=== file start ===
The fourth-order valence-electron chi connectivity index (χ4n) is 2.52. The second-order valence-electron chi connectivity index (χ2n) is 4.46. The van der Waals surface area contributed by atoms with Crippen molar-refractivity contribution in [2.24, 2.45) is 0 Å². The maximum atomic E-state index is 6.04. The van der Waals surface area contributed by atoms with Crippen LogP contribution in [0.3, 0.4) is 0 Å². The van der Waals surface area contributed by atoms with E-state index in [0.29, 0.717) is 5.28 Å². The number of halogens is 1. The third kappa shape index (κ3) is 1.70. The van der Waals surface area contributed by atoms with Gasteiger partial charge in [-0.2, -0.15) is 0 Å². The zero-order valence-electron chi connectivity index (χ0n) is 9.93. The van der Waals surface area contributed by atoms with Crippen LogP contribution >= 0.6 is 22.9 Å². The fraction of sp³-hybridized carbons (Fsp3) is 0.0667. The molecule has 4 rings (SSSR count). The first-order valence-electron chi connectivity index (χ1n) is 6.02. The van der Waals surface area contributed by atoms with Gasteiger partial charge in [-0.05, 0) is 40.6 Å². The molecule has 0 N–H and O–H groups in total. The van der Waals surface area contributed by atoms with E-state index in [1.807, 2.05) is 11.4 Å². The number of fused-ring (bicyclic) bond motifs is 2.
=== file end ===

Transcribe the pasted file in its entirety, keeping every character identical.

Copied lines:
The fourth-order valence-electron chi connectivity index (χ4n) is 2.52. The second-order valence-electron chi connectivity index (χ2n) is 4.46. The van der Waals surface area contributed by atoms with Crippen molar-refractivity contribution in [2.24, 2.45) is 0 Å². The maximum atomic E-state index is 6.04. The van der Waals surface area contributed by atoms with Crippen LogP contribution in [0.3, 0.4) is 0 Å². The van der Waals surface area contributed by atoms with E-state index in [0.29, 0.717) is 5.28 Å². The number of halogens is 1. The third kappa shape index (κ3) is 1.70. The van der Waals surface area contributed by atoms with Gasteiger partial charge in [-0.2, -0.15) is 0 Å². The zero-order valence-electron chi connectivity index (χ0n) is 9.93. The van der Waals surface area contributed by atoms with Crippen LogP contribution >= 0.6 is 22.9 Å². The fraction of sp³-hybridized carbons (Fsp3) is 0.0667. The molecule has 4 rings (SSSR count). The first-order valence-electron chi connectivity index (χ1n) is 6.02. The van der Waals surface area contributed by atoms with Gasteiger partial charge in [-0.05, 0) is 40.6 Å². The molecule has 0 N–H and O–H groups in total. The van der Waals surface area contributed by atoms with E-state index in [1.807, 2.05) is 11.4 Å². The number of fused-ring (bicyclic) bond motifs is 2.